Seeking Unity, Not Codependency
“We appreciate and use these gifts of God (i.e. our spouse) insofar as they help us develop as loving persons. But if any of these gifts become the center of our lives, they displace God and so hinder our growth toward our goal.”
From St. Ignatius’ Principle and Foundation
Ignatius sees two general ways that we can misuse the gifts of creation: 1) we can abuse them, or 2) we can make them the center of our lives. Our partners are gifts and we are all a part of creation. We can then think of our loving partners in this way: as gifts of creation that we can either hold loosely, objectify, and abuse or hold too tightly and make this love the center of our existence.
There are two extremes:
At one extreme, our own personhood expands in our consciousness to become more and more central. We develop a parasitic relationship with our partner. When we abuse our partner, our own needs – stemming from our deepest wounds – create a compulsion within us to bend the gifts and love that our partner offers to the soothing of our wounds. In this, we make our partner an object to be handled and manipulated. In this state we are oblivious to their autonomous personhood and their own wounds and needs. We are blind. It is this objectification that is at the heart of abuse. And our needs, arising from our wounds, are at the heart of objectification. The simple process goes like this: wounds (from childhood, the harshness of life, unprocessed suffering, etc.), create in us needs (that are legitimate and important), which if not dealt with can cause strong compulsions to force or manipulate our partner to meet those needs, which is abuse.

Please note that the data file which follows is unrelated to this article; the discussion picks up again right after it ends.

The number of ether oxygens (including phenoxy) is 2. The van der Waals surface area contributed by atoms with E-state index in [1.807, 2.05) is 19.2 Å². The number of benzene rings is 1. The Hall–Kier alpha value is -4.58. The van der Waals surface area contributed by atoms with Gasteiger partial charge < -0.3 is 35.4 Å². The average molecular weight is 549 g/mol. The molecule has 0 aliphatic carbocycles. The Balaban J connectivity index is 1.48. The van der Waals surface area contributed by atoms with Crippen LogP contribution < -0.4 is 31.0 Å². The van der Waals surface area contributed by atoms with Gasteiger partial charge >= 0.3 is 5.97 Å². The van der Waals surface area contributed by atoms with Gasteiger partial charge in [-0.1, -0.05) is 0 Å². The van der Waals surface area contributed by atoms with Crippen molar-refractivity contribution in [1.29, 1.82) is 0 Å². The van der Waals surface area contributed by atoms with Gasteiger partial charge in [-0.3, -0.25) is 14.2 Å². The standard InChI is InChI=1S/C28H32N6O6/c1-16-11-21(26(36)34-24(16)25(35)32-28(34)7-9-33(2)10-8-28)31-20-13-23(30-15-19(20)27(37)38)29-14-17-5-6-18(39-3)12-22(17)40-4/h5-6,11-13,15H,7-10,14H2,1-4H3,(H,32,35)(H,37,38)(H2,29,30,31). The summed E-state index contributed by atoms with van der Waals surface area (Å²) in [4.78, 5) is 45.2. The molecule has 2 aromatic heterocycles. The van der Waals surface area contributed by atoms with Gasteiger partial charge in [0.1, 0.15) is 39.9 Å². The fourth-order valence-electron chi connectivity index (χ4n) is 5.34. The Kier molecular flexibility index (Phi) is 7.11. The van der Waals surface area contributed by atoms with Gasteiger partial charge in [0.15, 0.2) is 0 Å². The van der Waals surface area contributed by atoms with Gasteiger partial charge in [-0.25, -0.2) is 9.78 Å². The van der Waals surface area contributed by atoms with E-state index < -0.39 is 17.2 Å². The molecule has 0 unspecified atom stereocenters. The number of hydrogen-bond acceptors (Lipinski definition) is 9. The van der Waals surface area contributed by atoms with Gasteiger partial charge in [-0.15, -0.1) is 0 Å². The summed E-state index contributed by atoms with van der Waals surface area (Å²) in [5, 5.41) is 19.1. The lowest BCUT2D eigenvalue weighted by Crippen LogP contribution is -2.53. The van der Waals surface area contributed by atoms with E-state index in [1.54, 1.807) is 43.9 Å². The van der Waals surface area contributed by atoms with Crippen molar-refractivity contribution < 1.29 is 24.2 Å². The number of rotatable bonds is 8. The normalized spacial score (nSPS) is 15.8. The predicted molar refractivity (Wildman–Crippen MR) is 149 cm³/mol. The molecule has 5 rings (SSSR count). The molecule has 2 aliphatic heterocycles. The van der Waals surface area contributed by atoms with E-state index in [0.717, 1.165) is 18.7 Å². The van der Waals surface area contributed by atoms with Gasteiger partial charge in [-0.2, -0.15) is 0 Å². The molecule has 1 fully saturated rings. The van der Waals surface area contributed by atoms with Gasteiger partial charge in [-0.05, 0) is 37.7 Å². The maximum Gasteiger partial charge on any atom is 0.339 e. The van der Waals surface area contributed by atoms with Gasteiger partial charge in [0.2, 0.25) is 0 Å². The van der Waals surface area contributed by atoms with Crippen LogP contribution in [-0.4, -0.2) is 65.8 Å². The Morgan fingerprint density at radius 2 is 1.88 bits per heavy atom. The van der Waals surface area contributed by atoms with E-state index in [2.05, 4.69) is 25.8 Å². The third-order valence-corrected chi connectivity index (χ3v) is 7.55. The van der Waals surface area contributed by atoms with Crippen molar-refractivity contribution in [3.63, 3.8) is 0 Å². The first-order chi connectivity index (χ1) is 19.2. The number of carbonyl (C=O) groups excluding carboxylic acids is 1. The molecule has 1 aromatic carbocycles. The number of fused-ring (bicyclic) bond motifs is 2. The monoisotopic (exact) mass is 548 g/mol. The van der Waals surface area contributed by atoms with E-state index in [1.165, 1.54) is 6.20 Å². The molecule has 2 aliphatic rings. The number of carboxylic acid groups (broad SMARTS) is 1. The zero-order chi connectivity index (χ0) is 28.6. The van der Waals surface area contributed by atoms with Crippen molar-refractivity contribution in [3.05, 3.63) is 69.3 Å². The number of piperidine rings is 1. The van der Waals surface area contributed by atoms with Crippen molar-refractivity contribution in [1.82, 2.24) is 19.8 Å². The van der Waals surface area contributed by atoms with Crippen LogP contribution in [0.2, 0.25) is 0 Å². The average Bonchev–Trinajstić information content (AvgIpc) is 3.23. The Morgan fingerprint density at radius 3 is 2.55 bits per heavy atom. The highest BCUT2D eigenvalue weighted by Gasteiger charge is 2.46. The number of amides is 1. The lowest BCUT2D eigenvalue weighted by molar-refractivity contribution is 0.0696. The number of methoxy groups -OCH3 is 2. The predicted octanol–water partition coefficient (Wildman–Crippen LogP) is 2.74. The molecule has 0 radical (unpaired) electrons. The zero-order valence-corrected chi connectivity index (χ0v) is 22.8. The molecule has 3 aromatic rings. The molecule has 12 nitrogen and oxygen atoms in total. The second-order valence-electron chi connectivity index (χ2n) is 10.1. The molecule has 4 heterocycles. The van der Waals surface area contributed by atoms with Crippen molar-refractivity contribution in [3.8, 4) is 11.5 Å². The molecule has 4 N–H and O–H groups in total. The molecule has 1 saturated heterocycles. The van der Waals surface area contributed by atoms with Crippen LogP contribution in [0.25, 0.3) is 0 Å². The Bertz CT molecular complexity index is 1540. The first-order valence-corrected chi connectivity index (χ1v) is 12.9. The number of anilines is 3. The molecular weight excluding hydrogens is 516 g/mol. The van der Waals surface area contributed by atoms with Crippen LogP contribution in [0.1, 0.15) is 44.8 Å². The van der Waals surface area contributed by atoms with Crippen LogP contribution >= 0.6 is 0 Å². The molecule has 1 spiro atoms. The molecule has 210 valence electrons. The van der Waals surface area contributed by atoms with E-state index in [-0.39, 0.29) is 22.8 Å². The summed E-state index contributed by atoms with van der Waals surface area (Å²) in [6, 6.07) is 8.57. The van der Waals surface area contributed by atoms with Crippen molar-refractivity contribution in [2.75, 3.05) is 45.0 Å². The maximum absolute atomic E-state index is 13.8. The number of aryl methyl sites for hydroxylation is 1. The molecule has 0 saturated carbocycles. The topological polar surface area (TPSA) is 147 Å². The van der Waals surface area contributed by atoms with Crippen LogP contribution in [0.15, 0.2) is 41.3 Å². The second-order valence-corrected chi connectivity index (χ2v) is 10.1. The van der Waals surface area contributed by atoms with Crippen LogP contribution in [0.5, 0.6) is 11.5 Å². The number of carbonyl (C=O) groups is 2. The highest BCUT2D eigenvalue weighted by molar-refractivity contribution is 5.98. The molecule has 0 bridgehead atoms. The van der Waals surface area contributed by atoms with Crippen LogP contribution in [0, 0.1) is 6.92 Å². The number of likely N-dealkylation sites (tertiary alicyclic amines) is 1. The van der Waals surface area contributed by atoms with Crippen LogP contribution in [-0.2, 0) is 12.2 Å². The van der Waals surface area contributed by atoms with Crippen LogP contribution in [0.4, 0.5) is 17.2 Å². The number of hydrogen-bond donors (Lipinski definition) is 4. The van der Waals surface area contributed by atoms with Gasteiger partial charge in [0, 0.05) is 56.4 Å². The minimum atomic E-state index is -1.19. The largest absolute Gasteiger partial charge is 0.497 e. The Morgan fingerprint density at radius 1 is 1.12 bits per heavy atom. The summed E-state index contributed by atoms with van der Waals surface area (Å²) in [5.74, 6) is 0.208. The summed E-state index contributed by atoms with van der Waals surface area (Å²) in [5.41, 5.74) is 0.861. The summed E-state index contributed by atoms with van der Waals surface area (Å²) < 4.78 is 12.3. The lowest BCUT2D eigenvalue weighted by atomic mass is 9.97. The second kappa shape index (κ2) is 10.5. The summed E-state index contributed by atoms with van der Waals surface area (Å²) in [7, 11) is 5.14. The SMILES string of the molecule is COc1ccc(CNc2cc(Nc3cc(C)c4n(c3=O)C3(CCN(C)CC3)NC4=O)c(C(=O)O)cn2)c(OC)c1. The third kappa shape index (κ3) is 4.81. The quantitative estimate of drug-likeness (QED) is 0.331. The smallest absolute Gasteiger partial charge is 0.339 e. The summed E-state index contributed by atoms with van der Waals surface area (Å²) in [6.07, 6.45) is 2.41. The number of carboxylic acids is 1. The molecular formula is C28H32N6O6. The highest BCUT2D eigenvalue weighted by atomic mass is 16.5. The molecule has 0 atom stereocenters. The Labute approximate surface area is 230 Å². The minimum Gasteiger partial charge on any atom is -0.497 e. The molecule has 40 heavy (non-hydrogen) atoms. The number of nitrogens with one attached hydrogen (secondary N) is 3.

At the other extreme, our partner’s personhood expands in our consciousness to become more and more central. We see within them so many good things and they have given us so many gifts. We have experienced God through them. And this experience of the Divine has touched our deep needs arising from our deep wounds. But, because we ourselves have been too afraid to enter into our wounds alone with the Divine Presence, we begin to cling with desperation to the bit of God that our partner mediates. We know that only in the Divine light, our wounds can be healed. And yet we lack the resolve, courage, or will to enter into the solitude of the “cave of our own heart” and find there a hidden name that only the Beloved can speak to us (Revelation 2:17). Until then our partner – for all practical purposes – becomes god to us. Everything depends on meeting their needs because if they can be healthy, whole and happy, this bit of God that is being mediated to us can keep flowing. And we desperately don’t want it to stop.
Do you see how at both extremes, the central underlying issue becomes dealing with our own woundedness in solitude? Henri Nouwen has written extensively about how, paradoxically, solitude is the key to healthy community. In true solitude of heart we touch the Divine Presence as the source of our own being as well as the source of all others. We realize this Presence is always with us – that there is no lack. Therefore, we do not have to, on one hand, parasitically suck it out of our partner, and on the other, feed it to our partner so that our partner constantly reflects it back to us. Our partner can be human, flawed, beautiful, dynamic, and changing; their own person to whom we gratefully both give and receive. We become who we truly are: persons within whom and between whom this life-giving spirit can flow into the world.